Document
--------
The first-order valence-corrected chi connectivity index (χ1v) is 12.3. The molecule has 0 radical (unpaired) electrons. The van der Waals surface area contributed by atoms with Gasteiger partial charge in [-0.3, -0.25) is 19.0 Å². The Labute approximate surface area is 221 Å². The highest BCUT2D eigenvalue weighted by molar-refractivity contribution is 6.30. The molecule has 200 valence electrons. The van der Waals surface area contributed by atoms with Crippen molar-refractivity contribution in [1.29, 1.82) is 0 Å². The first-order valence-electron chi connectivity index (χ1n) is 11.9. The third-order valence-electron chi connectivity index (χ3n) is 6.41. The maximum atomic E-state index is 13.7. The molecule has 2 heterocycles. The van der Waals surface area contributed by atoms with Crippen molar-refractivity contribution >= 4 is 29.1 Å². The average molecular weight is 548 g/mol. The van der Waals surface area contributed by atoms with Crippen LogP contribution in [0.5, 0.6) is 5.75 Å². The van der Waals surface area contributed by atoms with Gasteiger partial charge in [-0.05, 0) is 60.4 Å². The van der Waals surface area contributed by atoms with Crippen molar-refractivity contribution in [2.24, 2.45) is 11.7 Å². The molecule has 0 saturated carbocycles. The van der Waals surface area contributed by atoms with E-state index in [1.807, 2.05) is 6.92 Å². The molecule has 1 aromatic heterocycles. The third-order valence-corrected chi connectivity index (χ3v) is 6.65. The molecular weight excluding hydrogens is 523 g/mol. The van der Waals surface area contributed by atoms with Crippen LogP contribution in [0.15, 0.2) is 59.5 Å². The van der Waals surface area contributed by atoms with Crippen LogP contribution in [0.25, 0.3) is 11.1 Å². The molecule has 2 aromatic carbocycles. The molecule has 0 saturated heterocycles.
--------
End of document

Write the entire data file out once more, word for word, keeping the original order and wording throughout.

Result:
The first-order valence-corrected chi connectivity index (χ1v) is 12.3. The molecule has 0 radical (unpaired) electrons. The van der Waals surface area contributed by atoms with Gasteiger partial charge in [-0.3, -0.25) is 19.0 Å². The Labute approximate surface area is 221 Å². The highest BCUT2D eigenvalue weighted by molar-refractivity contribution is 6.30. The molecule has 200 valence electrons. The van der Waals surface area contributed by atoms with Crippen molar-refractivity contribution in [1.29, 1.82) is 0 Å². The first-order valence-electron chi connectivity index (χ1n) is 11.9. The third-order valence-electron chi connectivity index (χ3n) is 6.41. The maximum atomic E-state index is 13.7. The molecule has 2 heterocycles. The van der Waals surface area contributed by atoms with Crippen molar-refractivity contribution >= 4 is 29.1 Å². The average molecular weight is 548 g/mol. The van der Waals surface area contributed by atoms with Crippen LogP contribution in [0.5, 0.6) is 5.75 Å². The van der Waals surface area contributed by atoms with Gasteiger partial charge in [-0.05, 0) is 60.4 Å². The van der Waals surface area contributed by atoms with Crippen molar-refractivity contribution in [2.24, 2.45) is 11.7 Å². The molecule has 0 saturated carbocycles. The van der Waals surface area contributed by atoms with E-state index in [1.807, 2.05) is 6.92 Å². The molecule has 1 aromatic heterocycles. The third-order valence-corrected chi connectivity index (χ3v) is 6.65. The molecular weight excluding hydrogens is 523 g/mol. The van der Waals surface area contributed by atoms with Crippen LogP contribution in [0.15, 0.2) is 59.5 Å². The van der Waals surface area contributed by atoms with Crippen LogP contribution in [0.25, 0.3) is 11.1 Å². The molecule has 2 aromatic carbocycles. The molecule has 0 saturated heterocycles.